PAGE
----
It’s at this point I lose my temper. You know what’s noisy? Living people. You know what’s really quiet? A necropolis.

It’s a glorious diorama—a mysterious necropolis next to an equally mysterious whale-spewing crater.

I find a cul-de-sac and install multiple cemeteries. It is blissfully quiet. I can feel the stresses of the city ebbing away as I pick out new trees and bushes from the Steam Workshop to decorate Pipville’s necropolis. Soon, lovely hibiscus bushes and cherry blossom trees are hugging the graveyards. 

Then I remember the whale. I mod the game to allow props and put a whale at the entrance of the necropolis. While adding additional whales (for company, of course) I notice their bodies hug the terrain. That means when I place them on the lip of a nearby crater they bend around the slope and look like they’re crawling out of the ground. 

It’s a glorious diorama—a mysterious necropolis next to an equally mysterious whale-spewing crater. In case the next player somehow misses ‘Necropowhale Zone’, I also leave a trail of whales going from the crater to the edge of the city. 

With my remaining months in power I build a canal in an attempt to fill the bottom of the whale crater with water. Ignoring the multiple instances of massive flooding across the city, this is a resounding success. I end my rule in profit by making taxes 10% across the board and hit save. Good luck making sense of any of this, Samuel!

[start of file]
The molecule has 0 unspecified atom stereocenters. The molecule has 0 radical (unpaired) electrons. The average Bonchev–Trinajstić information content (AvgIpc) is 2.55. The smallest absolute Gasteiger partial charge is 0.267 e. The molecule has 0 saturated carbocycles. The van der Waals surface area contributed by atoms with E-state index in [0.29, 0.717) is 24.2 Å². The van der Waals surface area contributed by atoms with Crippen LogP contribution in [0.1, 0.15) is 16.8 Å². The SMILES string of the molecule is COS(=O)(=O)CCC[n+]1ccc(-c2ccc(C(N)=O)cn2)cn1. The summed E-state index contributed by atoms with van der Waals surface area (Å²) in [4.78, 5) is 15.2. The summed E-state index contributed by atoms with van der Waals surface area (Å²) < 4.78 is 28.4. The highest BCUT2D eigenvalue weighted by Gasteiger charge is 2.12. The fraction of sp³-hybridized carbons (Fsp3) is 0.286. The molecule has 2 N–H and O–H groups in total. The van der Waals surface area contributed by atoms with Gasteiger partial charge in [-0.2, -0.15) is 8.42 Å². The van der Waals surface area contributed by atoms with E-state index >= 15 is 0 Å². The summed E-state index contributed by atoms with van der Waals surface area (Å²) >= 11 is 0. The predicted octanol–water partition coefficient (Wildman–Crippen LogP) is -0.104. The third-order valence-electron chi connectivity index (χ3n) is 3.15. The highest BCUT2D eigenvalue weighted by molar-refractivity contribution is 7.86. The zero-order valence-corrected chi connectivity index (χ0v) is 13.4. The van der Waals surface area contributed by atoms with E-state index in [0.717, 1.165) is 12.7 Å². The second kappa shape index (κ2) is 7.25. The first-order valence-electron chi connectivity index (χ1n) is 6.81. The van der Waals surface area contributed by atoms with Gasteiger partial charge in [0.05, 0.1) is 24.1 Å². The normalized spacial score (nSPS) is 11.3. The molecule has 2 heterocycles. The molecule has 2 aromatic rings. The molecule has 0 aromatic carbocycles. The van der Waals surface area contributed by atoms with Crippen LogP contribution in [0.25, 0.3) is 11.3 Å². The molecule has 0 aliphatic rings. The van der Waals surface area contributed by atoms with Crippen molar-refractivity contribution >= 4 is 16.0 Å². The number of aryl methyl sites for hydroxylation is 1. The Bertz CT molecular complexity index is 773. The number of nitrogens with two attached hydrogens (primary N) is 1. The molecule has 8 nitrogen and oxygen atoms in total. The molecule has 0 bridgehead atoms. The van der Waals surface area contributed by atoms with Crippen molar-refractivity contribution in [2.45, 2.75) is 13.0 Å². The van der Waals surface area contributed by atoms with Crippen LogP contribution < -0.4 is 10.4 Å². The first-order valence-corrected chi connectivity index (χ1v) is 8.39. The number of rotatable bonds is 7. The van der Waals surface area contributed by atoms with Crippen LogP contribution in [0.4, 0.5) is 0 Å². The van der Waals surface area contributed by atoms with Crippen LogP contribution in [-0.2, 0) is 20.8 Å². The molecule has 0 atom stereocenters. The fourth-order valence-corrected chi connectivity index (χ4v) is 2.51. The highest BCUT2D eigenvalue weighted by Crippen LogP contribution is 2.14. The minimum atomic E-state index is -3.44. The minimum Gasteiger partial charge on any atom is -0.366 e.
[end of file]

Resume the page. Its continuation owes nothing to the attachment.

Phase four: Samuel Roberts

UK editor in chief Samuel ushers the city to its final form.

I want to extend the city in my time as mayor, and put my mark on this place. I’m going to build a new district that has high-end shopping and nice houses. I lay down some road to a quiet area of the map and build a pentagonal region that links to the Just Dance 2018 district. The site of my new utopia for bastards.

How do you connect pipes again? I’ve forgotten. Everyone needs electricity and water and I’m not ready! I should’ve put the utilities down first. I’ve barely built my new area of the city and we’re over $30,000 in debt. I start to panic that my city is doomed to never break even, and I’ve only been mayor for two months. 

I don’t know how you demolish buildings in this game, but I bet doing that will balance the books a bit. Hey, what about this natural disasters panel? How about I just call in a meteor and pretend this never happened? I didn’t realise it takes a while to call in these events, so I might have clicked too many times. Now seven meteors have hit the city, as well as two fires and a hurricane, entirely wiping out the district. It’s pretty grim, but on the bright side we’re soon back in profit! 

The road is now cut off from the rest of the city. Everyone is dead. I name the district ‘Failed Experiment V1’ and pledge never to think about it again.